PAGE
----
Sunday, May 03, 2015

#education #edtech Google Trends: Correlation and Causation

I read an article that referenced Google Trends showing that gamers were a fickle bunch. That particular trend showed interest in Angry Birds, Tetris, Farmville, and Candy Crush over time and compared to each other.

This got me thinking: How could we use this with students? Oh, sure, I bet lots of people have come up with lots of ways, and most likely even in the ways I am about to discuss. Well, be that as it may, my brain works a little differently than many folks, so join me on this ride, if you will.

I took the video games idea and decided to focus on one particular franchise: Duke Nukem. Why? Because I'm a guy who grew up playing the originals and waited with baited breath for "Forever," only to be sadly, sorely disappointed.

I started with Duke Nukem 3D. We see there is a spike in 2011. If I point to that in Trends, I see there is a lot of discussion in June 2011. Why?

Let's add another search term and see if we can find a possible connection:

Ah! We see a matching spike. So, what happened in June 2011 that these games would suddenly be of interest to anyone? If we jump over to Google and do a search for "june 2011 Duke Nukem," here is what we find:

Ah! Duke Nukem Forever was released in June 2011, sparking interest in that as well as mention of Duke Nukem 3d.

That's all well and good, but what about seemingly unrelated topics? Let's start with Barak Obama:

First of all, we see interest/news in 2004. What is that about? Students could research and find out. But, that's not why we're here today. Let's add another search term: XBOX. Why? Why not.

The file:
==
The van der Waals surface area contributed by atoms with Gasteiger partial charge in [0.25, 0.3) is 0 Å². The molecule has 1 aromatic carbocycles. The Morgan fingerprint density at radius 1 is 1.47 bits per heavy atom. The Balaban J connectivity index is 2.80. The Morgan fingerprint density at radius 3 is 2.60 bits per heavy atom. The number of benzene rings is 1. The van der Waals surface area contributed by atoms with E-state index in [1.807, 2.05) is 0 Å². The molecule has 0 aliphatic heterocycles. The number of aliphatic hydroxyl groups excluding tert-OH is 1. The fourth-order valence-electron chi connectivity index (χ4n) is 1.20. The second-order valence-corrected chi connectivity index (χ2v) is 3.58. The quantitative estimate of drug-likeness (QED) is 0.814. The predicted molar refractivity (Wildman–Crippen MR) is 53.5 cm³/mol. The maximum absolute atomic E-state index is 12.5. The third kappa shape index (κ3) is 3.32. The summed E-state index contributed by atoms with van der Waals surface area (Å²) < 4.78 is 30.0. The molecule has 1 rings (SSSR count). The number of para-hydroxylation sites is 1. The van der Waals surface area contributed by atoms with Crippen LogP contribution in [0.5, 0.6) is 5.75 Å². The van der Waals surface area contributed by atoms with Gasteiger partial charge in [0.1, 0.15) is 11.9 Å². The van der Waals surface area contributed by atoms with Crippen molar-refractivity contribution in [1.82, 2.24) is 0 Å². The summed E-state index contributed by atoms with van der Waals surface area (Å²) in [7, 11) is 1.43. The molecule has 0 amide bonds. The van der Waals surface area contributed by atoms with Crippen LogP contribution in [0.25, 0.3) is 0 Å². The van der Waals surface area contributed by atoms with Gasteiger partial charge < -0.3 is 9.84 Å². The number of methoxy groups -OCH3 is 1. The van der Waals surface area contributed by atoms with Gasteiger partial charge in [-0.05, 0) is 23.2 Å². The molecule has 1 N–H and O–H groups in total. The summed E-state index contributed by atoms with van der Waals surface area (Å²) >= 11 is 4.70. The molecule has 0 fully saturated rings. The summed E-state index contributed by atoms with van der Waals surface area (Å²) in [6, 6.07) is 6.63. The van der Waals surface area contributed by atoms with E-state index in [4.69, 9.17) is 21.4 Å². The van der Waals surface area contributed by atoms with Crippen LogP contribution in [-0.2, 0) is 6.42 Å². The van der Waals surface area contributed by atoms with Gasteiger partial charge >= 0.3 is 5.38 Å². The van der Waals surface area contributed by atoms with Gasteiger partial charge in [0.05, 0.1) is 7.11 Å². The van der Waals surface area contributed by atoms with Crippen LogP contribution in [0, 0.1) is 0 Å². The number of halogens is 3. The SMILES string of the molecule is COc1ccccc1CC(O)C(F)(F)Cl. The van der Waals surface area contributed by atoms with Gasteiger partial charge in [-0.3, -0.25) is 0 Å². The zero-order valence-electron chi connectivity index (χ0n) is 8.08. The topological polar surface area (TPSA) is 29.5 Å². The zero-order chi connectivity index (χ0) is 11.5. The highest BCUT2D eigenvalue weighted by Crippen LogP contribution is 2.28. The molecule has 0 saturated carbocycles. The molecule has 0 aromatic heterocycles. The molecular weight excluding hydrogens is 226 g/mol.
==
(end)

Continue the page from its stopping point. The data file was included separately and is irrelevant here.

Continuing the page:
Above, we see a couple of things: 1) XBOX is sought after much more than Obama and 2) XBOX has a pattern of ups and downs. So now we ask students, "Is there a correlation between XBOX and Obama?" We follow that up with, "What is a cause for that correlation, if one exists?" But, wait! There's more. Let's add "donuts" to the mix. Again, why not?

What do we see after adding donuts? Well, not much in the way of correlation. Donuts, for whatever reason, have been steadily growing in popularity among searches. Look at that chart again. Donuts have been increasing. What is the trend for XBOX? How about Obama? Is there any correlation to why donuts would be increasing as XBOX and Obama have been decreasing and/or plateauing? Have students speculate on such things. Let them be creative! Have them make up a reason why this is happening through a creative project that involves researching the terms, keying in on certain points of the trends, and then creating a fictional news story (video, article, etc) that ties it altogether.

Now, let's look at a set of terms that could go together:

Here, I chose "baseball players," "performance-enhancing drugs," and "home runs" to see if there any correlations. Of course there are. You will notice, I included the "regional interest" section in the photo. One of the cool things about Trends is that you can show worldwide stats, stats for a particular country, or you could even choose a particular state (in this case). If you chose a state, you would see any cities that are pertinent to the searches. For example, if I choose Missouri, then I am presented with St. Louis, Springfield, and Kansas City. At any point, I can find high/low spots and then research the connections. Students could also make connections where the trends are NOT in line with each other. For example, in Dec 2012-Jan 2013, talk about baseball players falls off but PEDs discussion is high. Why is that?

It is important to point out that Trends uses an "OR" approach. That is, none of the terms are linked so far as Trends in concerned. It is up to the researcher to convert the ORs to ANDs - or at least to attempt to discover if there actually are any ANDs.

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